10-year roads plan running $1.5b short
CONCORD – The next 10-year highway plan is more than $1.5 billion short of revenue to meet needs, Transportation Commissioner Chris Clement told a House panel Tuesday.
In Nashua, the $4.7 million reconstruction of Route 130 (Broad Street), the $2.2 million rebuild of Main Street from Hollis Street to Orchard Avenue and the $5.3 million widening of Route 101A all are necessary projects that don’t make the cut from 2013-22.
The $250 million plan to bring commuter rail service from Boston through Nashua and Concord isn’t paid for; neither is the $15 million cost to buy the passenger rail cars that would carry commuters.
And the existing schedule does not have to cover the $360 million cost to widen Interstate 93 from Exit 3 in Windham to Manchester.
The repeal of a $30 surcharge on auto registrations, a feared, deep cut in federal grants and no increase in the state gasoline tax in 21 years combine to have road, bridge and rail wants far outstrip available money to pay for projects.
“The story is still the same,” Clement told the House Public Works and Highways Committee. “If we don’t change the paradigm in terms of investment, we are still talking about a very big number.”
Rep. David Campbell, D-Nashua, said increasing the 18-cent-per-gallon gas tax by a nickel would pay for I-93.
“Even if these new sources of revenue won’t happen, we still should quantify it,” Campbell said.
In his State of the State speech last month, Lynch criticized the GOP-led Legislature for doing away with the surcharge and called upon them to find a way to pay for the I-93 work.
“We must approach this project with a greater sense of urgency,” Lynch wrote the Legislature in submitting his recommendations for the 10-year plan (HB 1617). “The longer we delay, the longer our citizens and businesses bear the economic cost of congestion.”
While in office, Lynch has gotten behind two increases in turnpike toll revenues to pay for improvements and new technology like the open-road tolling that allows motorists on Interstate 95 in Portsmouth to pass through toll stations at the speed limit without stopping.
Clement said later this fall that he will prepare another turnpike toll increase request to pay for similar open-road tolling on the F.E. Everett Turnpike in Bedford and Hooksett and reconstruction work in Manchester and Concord.
But a gasoline tax increase in an election year before this GOP-dominated House appears very unlikely.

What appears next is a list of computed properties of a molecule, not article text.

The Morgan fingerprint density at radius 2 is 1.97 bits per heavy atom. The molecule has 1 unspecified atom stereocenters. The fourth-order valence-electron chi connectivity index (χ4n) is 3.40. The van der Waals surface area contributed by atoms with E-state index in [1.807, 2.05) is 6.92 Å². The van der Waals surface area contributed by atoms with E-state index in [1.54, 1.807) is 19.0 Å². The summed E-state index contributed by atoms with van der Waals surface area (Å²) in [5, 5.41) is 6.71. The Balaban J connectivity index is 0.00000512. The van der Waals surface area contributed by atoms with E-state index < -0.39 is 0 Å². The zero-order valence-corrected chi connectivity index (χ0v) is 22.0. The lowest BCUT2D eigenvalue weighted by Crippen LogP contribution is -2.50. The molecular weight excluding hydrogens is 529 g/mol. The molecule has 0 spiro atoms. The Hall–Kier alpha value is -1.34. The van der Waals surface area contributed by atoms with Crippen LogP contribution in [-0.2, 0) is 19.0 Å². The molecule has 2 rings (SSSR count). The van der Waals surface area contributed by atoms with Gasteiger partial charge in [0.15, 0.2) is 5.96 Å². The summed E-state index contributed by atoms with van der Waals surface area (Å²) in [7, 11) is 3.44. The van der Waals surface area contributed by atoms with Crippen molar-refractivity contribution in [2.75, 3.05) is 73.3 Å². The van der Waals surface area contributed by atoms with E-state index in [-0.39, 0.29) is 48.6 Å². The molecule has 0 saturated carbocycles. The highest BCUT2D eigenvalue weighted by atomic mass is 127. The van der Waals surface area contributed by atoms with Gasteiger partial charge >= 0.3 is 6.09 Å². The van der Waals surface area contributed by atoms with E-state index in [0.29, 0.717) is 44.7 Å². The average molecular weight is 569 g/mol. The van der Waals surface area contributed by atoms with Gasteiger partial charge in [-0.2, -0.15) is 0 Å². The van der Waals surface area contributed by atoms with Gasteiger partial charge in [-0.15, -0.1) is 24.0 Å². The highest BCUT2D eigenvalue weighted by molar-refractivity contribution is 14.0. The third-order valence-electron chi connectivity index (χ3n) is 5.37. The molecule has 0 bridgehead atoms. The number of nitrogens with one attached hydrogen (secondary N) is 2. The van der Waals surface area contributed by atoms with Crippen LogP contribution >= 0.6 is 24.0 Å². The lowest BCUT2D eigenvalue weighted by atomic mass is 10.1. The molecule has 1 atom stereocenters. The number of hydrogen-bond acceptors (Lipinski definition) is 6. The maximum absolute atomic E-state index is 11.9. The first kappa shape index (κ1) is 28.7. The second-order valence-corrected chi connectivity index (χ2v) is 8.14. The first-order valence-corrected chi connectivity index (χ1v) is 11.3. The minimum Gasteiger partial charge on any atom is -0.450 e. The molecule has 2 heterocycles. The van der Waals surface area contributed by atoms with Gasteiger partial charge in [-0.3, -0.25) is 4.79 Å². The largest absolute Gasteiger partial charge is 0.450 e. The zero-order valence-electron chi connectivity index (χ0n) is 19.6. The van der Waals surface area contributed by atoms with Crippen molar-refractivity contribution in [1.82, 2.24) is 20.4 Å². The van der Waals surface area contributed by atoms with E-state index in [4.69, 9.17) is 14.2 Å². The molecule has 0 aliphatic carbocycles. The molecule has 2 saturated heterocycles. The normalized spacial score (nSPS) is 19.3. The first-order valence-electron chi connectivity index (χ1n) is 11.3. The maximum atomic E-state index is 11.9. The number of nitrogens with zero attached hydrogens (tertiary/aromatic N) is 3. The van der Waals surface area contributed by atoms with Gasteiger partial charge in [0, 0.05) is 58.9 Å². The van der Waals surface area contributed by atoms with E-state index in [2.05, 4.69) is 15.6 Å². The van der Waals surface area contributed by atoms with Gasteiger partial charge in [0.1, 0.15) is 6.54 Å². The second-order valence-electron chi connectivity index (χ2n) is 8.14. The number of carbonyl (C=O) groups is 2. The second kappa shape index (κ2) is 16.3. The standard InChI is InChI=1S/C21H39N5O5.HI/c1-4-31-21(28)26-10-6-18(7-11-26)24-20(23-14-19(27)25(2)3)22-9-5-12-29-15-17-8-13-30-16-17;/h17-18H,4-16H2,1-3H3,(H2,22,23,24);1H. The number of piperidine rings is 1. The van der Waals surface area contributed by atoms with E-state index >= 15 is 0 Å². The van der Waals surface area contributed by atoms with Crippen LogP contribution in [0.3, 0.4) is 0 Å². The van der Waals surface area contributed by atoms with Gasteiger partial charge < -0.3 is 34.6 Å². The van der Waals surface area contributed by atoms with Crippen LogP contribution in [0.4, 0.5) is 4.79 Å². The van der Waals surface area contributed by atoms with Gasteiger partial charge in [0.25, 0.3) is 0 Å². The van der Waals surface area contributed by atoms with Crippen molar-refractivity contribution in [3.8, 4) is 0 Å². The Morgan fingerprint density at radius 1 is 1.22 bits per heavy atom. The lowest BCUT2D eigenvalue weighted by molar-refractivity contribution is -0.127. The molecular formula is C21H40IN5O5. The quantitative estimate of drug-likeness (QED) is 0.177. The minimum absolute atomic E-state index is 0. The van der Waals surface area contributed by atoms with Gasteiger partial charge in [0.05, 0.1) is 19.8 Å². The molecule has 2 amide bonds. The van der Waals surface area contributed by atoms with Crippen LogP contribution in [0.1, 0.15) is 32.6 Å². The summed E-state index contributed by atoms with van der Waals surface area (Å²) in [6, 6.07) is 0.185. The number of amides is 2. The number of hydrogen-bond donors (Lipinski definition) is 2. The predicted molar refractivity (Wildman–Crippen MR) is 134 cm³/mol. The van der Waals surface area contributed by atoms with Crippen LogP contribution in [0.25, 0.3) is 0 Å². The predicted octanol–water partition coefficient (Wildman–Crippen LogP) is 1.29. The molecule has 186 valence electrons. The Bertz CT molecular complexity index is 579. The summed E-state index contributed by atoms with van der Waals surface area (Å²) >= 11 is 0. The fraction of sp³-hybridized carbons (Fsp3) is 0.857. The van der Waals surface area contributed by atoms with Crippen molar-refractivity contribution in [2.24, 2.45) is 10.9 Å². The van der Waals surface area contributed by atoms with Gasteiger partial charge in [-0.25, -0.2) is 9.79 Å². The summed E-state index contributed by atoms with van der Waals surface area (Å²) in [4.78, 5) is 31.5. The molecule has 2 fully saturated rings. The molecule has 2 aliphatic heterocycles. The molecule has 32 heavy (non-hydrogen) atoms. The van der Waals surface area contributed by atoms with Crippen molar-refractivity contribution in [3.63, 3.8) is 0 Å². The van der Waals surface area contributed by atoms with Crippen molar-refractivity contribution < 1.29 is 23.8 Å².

House Speaker William O’Brien, R-Mont Vernon, had proposed to temporarily cut the gasoline tax by a nickel a gallon to help financially struggling families during the recession.
“There is a limited amount of money we are dealing with,” said Rep. Gene Chandler, R-Bartlett, who chairs the House panel.
The plan presumes federal grants will be cut from $140 million a year to $100 million as President Barack Obama proposed in his last federal budget.
Federal highway bills pending in Congress offer potentially some better news, but Assistant Commissioner Jeff Brillhart said that’s too speculative for this plan to rely upon.
The shortfalls are virtually in every infrastructure spending category, Director of Project Development Bill Cass said.
Ideally, the state should be spending $12 million more a year to have repaving work keep up with the crumbling shape of roads and bridges.
“This is still a funding level where we are losing ground incrementally,” Cass explained. “We are paving less and less miles over time.”
This plan presumes spending $35 million a year to repair slightly less than half of the 149 structurally deficient bridges on the Red List.
To reverse several years of having more red list bridges added each year than those removed would take another $15 million annually, Cass continued.
Clement revealed it will cost the state $30 million more than budgeted to widen a rebuilt Sara Long Bridge in Portsmouth that includes a railroad trestle that runs to the Portsmouth Naval Shipyard
Jerry Gappens, general manager of the New Hampshire International Speedway, pitched for a 10-mile, $20 million widening of Route 106 from Concord to the front door of his Loudon track.
“We have kind of put a Band-Aid on a two-lane road,” Gappens said. “It’s time to take a look at that and try to improve it from a safety standpoint and get the traffic out on a timely fashion.”
Chandler asked DOT officials for plans to break this work out into three shorter stretches of widened roadway.
Kevin Landrigan can reached at 321-7040 or email@example.com; also check out Kevin Landrigan (@KLandrigan) on Twitter and don’t forget The Telegraph’s new, interactive live feed at www.nashuatelegraph.com/topics/livefeed.